ATLANTA, GA – AUGUST 23: Jim Johnson #53 of the Atlanta Braves looks to the stands after being pulled in the eighth inning against the Seattle Mariners at SunTrust Park on August 23, 2017 in Atlanta, Georgia. (Photo by Kevin C. Cox/Getty Images)

The Atlanta Braves traded away former All-Star closer Jim Johnson, as well as additional international pool space, to the Los Angeles Angels in exchange for left-handed pitching prospect Justin Kelly.

Jim Johnson Traded to the Los Angeles Angels

Johnson, 34, put together an All-Star season in 2012, during his age-30 season with the Baltimore Orioles. That year, he finished with a 2.49 ERA and 51 saves in 68.2 innings across 71 games. Johnson landed an All-Star appearance, and finished 7th in Cy Young contention and 14th in MVP voting.

Johnson played 61 games for the Braves last season. He tossed 56.2 innings in those games, finishing the year with a 5.56 ERA and only 22 saves. Johnson’s nine blown saves in thirty one opportunities forced him out of the closer role. In addition to his high ERA and blown saves, Johnson’s ground ball percentage fell from a career high 62.3%, to a low 42.1%. Although Johnson struggled this past year, he did end 2017 with a 9.7 K/9 over a 4 BB/9. Atlanta signed Johnson to a two-year, $10 MM contract prior to the start of the 2017 season, but the Braves were not happy with the 34-year-old’s performance, and decided to move him to the Angels.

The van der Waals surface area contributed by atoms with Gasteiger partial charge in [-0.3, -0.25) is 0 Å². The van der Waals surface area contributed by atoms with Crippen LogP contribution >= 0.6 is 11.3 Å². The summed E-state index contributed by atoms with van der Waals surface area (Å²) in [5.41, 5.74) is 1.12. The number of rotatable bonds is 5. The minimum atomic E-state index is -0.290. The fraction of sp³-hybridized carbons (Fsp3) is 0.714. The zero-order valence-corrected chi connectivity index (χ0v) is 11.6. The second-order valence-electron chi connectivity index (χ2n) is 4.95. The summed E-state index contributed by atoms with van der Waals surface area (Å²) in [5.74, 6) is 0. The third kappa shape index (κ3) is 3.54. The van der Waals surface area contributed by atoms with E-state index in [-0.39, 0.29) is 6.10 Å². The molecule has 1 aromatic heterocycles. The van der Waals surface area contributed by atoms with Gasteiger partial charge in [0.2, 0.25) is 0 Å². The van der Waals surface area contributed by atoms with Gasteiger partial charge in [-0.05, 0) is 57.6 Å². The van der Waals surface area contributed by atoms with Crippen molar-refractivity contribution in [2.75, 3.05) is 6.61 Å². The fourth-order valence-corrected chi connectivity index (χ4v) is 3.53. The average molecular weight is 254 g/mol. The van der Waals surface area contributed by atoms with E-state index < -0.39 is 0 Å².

The international pool space the Angels will be acquiring with Jim Johnson has not yet been specified; the funds could help the Angels make a pitch for international free agent Shohei Otani.

The Braves will be receiving left-handed pitching prospect Justin Kelly. The 25-year-old went to college at UC Santa Barbara. He was drafted by the Angels in the 33rd round of the 2016 June Amateur Draft. Kelly has spent most of his career in Class-A Midwest League. In 29.2 innings, Kelly posted a 2.43 ERA, 7.9 K/9, 3.3 BB/9, and a 44.4 ground ball percentage. Kelly has seen time in High-A and Triple-A, but did not find success at either level.

Kelly finished this season with a 3.53 ERA, 8.1 K/9, and 4.1 BB/9 in 63.2 innings. He’s also seen some time in the bullpen, having made nineteen relief appearances. Kelly is not ranked among the Angels top 30 prospects, and being a part of a salary dump for the Braves could have Kelly see some time in the bullpen for Atlanta.

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